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Message Subject Last minute tips for parents when the SHTF
Poster Handle Anonymous Coward
Post Content
Solar Dehydrating

If you're a gardener, then you probably have a large freezer and can much of your produce. It all comes in at different times, so you need a way to store it. Of course many of us would prefer to freeze it since it's so much simpler and taste better, but that's a big investment in progressively larger and larger freezers, and if the power went out, we'd lose everything.

Another option that's used is dehydrating the produce. Now some people play around with it with small dehydrators, but these devices use electricity, and often run completely full and run continuously and still only produce a small amount.

In a collapse, you won't have electricity. At some point, you'll run out canning lids, and while you can buy reusable lids, there's always some glass breakage.

How are we teaching villagers in 3rd world nations to preserve their food? They're supplied with experts to help them build large outdoor solar dehydrators. These don't use electricity, not unless there's also solar panels around for the fans. Hot air is channeled into the main chamber, and then it passes over the drying produce and exhaust out to remove the moisture.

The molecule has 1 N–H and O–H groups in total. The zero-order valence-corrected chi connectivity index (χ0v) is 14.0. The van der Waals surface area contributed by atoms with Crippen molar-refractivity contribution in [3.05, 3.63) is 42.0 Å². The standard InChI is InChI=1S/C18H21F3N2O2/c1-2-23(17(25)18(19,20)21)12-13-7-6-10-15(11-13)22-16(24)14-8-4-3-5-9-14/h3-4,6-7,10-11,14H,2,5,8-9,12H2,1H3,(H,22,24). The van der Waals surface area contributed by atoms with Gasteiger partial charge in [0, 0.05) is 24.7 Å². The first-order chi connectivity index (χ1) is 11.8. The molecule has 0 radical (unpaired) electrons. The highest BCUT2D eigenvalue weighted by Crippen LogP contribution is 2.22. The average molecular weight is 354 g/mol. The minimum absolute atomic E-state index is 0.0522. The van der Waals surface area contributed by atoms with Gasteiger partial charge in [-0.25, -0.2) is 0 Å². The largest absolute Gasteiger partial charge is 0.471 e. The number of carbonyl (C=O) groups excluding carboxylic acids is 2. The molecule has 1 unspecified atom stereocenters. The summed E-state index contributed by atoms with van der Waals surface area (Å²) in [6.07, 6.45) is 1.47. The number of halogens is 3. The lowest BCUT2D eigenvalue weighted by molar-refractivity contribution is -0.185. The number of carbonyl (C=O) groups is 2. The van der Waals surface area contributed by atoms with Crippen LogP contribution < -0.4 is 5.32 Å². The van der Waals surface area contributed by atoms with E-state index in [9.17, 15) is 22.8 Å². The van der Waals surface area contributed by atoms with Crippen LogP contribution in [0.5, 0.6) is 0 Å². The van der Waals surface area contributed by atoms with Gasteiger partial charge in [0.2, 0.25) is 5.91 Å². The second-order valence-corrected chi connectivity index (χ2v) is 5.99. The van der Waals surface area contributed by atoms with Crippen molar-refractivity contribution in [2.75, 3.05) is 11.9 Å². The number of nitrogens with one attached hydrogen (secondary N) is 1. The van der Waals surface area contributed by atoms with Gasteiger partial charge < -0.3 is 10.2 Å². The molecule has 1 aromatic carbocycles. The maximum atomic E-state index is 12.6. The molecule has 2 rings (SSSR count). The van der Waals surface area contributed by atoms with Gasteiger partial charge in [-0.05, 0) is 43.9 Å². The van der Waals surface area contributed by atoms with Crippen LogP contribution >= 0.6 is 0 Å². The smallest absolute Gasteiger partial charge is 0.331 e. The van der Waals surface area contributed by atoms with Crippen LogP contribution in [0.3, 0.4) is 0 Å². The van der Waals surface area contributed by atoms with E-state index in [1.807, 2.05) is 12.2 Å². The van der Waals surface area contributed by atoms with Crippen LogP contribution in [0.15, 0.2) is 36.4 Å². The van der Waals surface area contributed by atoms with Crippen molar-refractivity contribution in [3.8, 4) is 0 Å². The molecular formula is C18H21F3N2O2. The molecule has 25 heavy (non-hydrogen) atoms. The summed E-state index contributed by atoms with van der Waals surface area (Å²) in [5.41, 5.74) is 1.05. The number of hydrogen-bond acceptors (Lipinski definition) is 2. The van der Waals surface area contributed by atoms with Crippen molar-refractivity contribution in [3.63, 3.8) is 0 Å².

The smartest users also place water containers inside, and this creates solar mass. Since the water takes time to heat up, as the day ends and the temperature drops outside, the solar mass releases some stored heat, and this continues the drying process. Care must be taken to ensure the box has a good seal, for you don't want moist air entering the chamber. By doing both things, less mold develops on the drying material and it preserves the food better.

See these links for information on making a dehydrator. Winter is an ideal time to construct these devices.
[link to solarcooking.wikia.com]
[link to www.motherearthnews.com]
[link to growappalachia.blogspot.com]
[link to www.motherearthnews.com]
[link to www.mayacreek.org]

This link contains very clear plans for building it:
[link to tec.appstate.edu]
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